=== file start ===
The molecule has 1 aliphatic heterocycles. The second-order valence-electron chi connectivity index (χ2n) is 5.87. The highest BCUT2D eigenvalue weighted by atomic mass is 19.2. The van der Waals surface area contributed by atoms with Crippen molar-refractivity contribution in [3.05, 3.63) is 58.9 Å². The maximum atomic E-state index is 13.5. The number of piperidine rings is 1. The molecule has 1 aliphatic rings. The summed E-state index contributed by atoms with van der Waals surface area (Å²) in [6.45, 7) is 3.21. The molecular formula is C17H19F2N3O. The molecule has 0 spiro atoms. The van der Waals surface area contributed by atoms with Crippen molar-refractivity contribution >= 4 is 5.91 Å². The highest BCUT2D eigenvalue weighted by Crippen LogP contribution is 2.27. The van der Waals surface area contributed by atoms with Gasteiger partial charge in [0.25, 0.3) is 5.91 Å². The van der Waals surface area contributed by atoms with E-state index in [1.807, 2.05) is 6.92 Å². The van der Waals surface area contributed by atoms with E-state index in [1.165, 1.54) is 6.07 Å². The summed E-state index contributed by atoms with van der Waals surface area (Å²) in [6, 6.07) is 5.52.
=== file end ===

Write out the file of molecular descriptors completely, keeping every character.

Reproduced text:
The molecule has 1 aliphatic heterocycles. The second-order valence-electron chi connectivity index (χ2n) is 5.87. The highest BCUT2D eigenvalue weighted by atomic mass is 19.2. The van der Waals surface area contributed by atoms with Crippen molar-refractivity contribution in [3.05, 3.63) is 58.9 Å². The maximum atomic E-state index is 13.5. The number of piperidine rings is 1. The molecule has 1 aliphatic rings. The summed E-state index contributed by atoms with van der Waals surface area (Å²) in [6.45, 7) is 3.21. The molecular formula is C17H19F2N3O. The molecule has 0 spiro atoms. The van der Waals surface area contributed by atoms with Crippen molar-refractivity contribution >= 4 is 5.91 Å². The highest BCUT2D eigenvalue weighted by Crippen LogP contribution is 2.27. The van der Waals surface area contributed by atoms with Gasteiger partial charge in [0.25, 0.3) is 5.91 Å². The van der Waals surface area contributed by atoms with E-state index in [1.807, 2.05) is 6.92 Å². The van der Waals surface area contributed by atoms with E-state index in [1.165, 1.54) is 6.07 Å². The summed E-state index contributed by atoms with van der Waals surface area (Å²) in [6, 6.07) is 5.52.